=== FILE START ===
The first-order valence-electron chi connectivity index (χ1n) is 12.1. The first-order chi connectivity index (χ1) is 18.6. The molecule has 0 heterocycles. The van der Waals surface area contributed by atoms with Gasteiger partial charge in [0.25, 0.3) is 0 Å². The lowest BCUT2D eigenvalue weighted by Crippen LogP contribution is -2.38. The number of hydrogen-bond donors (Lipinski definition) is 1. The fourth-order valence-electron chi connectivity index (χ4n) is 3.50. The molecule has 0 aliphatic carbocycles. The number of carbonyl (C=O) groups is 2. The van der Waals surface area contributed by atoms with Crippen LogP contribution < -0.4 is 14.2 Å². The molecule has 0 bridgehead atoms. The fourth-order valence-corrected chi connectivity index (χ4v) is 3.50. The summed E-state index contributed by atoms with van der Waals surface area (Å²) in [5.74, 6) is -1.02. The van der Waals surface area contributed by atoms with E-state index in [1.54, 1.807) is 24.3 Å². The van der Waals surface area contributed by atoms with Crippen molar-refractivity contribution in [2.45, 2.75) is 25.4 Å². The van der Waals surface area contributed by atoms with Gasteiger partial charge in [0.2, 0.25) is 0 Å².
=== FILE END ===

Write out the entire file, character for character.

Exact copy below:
The first-order valence-electron chi connectivity index (χ1n) is 12.1. The first-order chi connectivity index (χ1) is 18.6. The molecule has 0 heterocycles. The van der Waals surface area contributed by atoms with Gasteiger partial charge in [0.25, 0.3) is 0 Å². The lowest BCUT2D eigenvalue weighted by Crippen LogP contribution is -2.38. The number of hydrogen-bond donors (Lipinski definition) is 1. The fourth-order valence-electron chi connectivity index (χ4n) is 3.50. The molecule has 0 aliphatic carbocycles. The number of carbonyl (C=O) groups is 2. The van der Waals surface area contributed by atoms with Crippen LogP contribution < -0.4 is 14.2 Å². The molecule has 0 bridgehead atoms. The fourth-order valence-corrected chi connectivity index (χ4v) is 3.50. The summed E-state index contributed by atoms with van der Waals surface area (Å²) in [5.74, 6) is -1.02. The van der Waals surface area contributed by atoms with E-state index in [1.54, 1.807) is 24.3 Å². The van der Waals surface area contributed by atoms with Crippen molar-refractivity contribution in [2.45, 2.75) is 25.4 Å². The van der Waals surface area contributed by atoms with Gasteiger partial charge in [0.2, 0.25) is 0 Å².